“Every part of the software system needs to be owned by exactly one team. This means there should be no shared ownership of components, libraries, or code. Teams may use shared services at runtime, but every running service, application, or subsystem is owned by only one team. Outside teams may submit pull requests or suggestions for change to the owning team, but they cannot make the changes themselves. The owning team may even trust another so much that they grant them access to the code for a period of time, but only the original team retains ownership.

Note that team ownership of code should not be a territorial thing. The team takes responsibility for the code and cares for it, but individual team members should not feel like the code is theirs to the exclusion of others. Instead, teams should view themselves as stewards or caretakers as opposed to private owners. Think of code as gardening, not policing.” - Team Topologies: Matthew Skelton, Manuel Pais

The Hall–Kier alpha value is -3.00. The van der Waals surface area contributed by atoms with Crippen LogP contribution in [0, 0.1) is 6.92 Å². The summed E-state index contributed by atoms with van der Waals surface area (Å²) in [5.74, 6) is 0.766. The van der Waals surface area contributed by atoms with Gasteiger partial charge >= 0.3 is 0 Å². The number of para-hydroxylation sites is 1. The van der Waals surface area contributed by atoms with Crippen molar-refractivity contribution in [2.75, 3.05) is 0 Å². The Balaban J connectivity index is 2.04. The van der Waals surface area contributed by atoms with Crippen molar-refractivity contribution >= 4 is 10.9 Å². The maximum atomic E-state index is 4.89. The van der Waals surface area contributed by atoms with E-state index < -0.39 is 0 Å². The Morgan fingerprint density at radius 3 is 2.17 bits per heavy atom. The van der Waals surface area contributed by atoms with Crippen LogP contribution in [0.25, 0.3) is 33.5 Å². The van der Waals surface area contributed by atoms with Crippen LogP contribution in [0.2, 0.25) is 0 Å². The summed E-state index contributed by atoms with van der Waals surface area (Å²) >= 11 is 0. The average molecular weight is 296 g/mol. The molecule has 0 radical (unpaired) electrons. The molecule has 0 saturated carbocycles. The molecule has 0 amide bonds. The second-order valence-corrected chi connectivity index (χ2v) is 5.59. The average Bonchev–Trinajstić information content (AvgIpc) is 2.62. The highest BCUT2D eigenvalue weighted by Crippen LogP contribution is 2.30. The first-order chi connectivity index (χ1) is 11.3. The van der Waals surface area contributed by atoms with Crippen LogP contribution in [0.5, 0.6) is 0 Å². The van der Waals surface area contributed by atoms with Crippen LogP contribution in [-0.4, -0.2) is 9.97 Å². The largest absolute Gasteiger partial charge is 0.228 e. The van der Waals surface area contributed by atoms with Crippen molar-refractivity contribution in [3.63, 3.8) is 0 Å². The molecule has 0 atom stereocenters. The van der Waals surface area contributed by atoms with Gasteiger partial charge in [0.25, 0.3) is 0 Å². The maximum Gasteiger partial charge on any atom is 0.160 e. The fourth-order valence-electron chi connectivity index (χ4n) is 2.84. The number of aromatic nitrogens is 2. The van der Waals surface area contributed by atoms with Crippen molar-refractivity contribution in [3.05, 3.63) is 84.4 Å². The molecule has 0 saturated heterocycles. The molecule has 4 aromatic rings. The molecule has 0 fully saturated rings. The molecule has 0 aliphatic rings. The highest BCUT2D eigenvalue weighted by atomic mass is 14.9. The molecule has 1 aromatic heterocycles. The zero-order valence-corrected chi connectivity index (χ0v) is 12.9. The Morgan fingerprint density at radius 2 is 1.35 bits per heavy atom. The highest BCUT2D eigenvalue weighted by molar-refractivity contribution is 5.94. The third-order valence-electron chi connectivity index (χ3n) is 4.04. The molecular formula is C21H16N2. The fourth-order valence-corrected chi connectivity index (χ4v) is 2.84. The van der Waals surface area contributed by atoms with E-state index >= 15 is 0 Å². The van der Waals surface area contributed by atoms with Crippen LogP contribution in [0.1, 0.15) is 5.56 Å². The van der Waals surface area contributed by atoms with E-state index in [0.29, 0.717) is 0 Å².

In a practical sense, when using git to manage code, the phrase “grant access to the code” means having one’s ID added to the CODEOWNERS file so one can approve pull requests. This implies a lot of trust by the owning team and is a double-edged sword: it is both flattering but implies an obligation to care.

As an aside, the term “inner source” seems to have been coined by Tim O’Reilly in December 2000. That post also details some virtues of “open source” development style which include: robust, well-designed, carefully documented, having an available specification/extension process, an existing reference implementation, and an open and responsive stewardship of the software and the standard by those who control it - all these virtues also seem appropriate to software systems created within the community of a company.

Small, nimble teams inspired to fulfil mission objectives with the freedom, flexibility, and empowerment to get it done under any circumstances, contributing where necessary, while respecting the long-term stewardship of code are the key to making rapid progress on a number of opportunities simultaneously.